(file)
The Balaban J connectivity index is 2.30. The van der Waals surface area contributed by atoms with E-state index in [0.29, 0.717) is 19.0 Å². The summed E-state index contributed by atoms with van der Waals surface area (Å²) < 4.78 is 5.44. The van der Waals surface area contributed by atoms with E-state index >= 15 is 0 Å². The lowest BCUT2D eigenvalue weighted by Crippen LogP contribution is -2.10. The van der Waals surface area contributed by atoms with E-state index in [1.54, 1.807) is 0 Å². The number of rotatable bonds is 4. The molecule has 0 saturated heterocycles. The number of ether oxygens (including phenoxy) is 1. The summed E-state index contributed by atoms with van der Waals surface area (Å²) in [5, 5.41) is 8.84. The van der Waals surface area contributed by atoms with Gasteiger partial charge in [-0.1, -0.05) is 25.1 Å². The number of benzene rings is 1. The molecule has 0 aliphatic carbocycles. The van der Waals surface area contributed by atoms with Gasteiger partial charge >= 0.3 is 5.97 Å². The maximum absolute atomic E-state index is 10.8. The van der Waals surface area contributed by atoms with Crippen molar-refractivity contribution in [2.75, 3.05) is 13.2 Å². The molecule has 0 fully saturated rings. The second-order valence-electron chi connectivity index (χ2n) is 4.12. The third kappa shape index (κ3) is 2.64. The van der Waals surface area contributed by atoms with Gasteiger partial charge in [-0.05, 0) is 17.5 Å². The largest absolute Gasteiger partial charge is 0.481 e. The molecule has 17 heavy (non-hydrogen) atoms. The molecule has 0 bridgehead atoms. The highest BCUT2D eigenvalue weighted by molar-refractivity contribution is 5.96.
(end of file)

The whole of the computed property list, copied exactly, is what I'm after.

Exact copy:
The Balaban J connectivity index is 2.30. The van der Waals surface area contributed by atoms with E-state index in [0.29, 0.717) is 19.0 Å². The summed E-state index contributed by atoms with van der Waals surface area (Å²) < 4.78 is 5.44. The van der Waals surface area contributed by atoms with E-state index >= 15 is 0 Å². The lowest BCUT2D eigenvalue weighted by Crippen LogP contribution is -2.10. The van der Waals surface area contributed by atoms with E-state index in [1.54, 1.807) is 0 Å². The number of rotatable bonds is 4. The molecule has 0 saturated heterocycles. The number of ether oxygens (including phenoxy) is 1. The summed E-state index contributed by atoms with van der Waals surface area (Å²) in [5, 5.41) is 8.84. The van der Waals surface area contributed by atoms with Gasteiger partial charge in [-0.1, -0.05) is 25.1 Å². The number of benzene rings is 1. The molecule has 0 aliphatic carbocycles. The van der Waals surface area contributed by atoms with Gasteiger partial charge >= 0.3 is 5.97 Å². The maximum absolute atomic E-state index is 10.8. The van der Waals surface area contributed by atoms with Crippen molar-refractivity contribution in [2.75, 3.05) is 13.2 Å². The molecule has 0 fully saturated rings. The second-order valence-electron chi connectivity index (χ2n) is 4.12. The third kappa shape index (κ3) is 2.64. The van der Waals surface area contributed by atoms with Gasteiger partial charge in [-0.05, 0) is 17.5 Å². The largest absolute Gasteiger partial charge is 0.481 e. The molecule has 17 heavy (non-hydrogen) atoms. The molecule has 0 bridgehead atoms. The highest BCUT2D eigenvalue weighted by molar-refractivity contribution is 5.96.